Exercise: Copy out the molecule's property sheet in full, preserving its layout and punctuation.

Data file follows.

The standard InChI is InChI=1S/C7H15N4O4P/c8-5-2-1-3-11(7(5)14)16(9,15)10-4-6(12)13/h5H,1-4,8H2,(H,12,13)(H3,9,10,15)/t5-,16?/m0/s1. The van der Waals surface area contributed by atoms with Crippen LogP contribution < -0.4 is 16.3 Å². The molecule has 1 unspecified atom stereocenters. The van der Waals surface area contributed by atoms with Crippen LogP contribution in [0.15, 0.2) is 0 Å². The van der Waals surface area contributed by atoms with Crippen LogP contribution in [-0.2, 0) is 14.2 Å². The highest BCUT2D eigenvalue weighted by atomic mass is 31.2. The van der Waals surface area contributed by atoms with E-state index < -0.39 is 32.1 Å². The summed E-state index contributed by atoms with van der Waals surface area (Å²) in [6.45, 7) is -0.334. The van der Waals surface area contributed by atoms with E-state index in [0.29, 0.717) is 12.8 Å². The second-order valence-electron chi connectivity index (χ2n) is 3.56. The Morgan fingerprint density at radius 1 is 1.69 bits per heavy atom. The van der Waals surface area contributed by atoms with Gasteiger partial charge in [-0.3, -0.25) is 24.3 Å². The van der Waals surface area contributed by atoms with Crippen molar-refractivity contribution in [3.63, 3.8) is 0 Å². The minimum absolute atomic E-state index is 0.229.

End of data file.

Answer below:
The standard InChI is InChI=1S/C7H15N4O4P/c8-5-2-1-3-11(7(5)14)16(9,15)10-4-6(12)13/h5H,1-4,8H2,(H,12,13)(H3,9,10,15)/t5-,16?/m0/s1. The van der Waals surface area contributed by atoms with Crippen LogP contribution < -0.4 is 16.3 Å². The molecule has 1 unspecified atom stereocenters. The van der Waals surface area contributed by atoms with Crippen LogP contribution in [0.15, 0.2) is 0 Å². The van der Waals surface area contributed by atoms with Crippen LogP contribution in [-0.2, 0) is 14.2 Å². The highest BCUT2D eigenvalue weighted by atomic mass is 31.2. The van der Waals surface area contributed by atoms with E-state index < -0.39 is 32.1 Å². The summed E-state index contributed by atoms with van der Waals surface area (Å²) in [6.45, 7) is -0.334. The van der Waals surface area contributed by atoms with E-state index in [0.29, 0.717) is 12.8 Å². The second-order valence-electron chi connectivity index (χ2n) is 3.56. The Morgan fingerprint density at radius 1 is 1.69 bits per heavy atom. The van der Waals surface area contributed by atoms with Gasteiger partial charge in [-0.3, -0.25) is 24.3 Å². The van der Waals surface area contributed by atoms with Crippen molar-refractivity contribution in [3.63, 3.8) is 0 Å². The minimum absolute atomic E-state index is 0.229.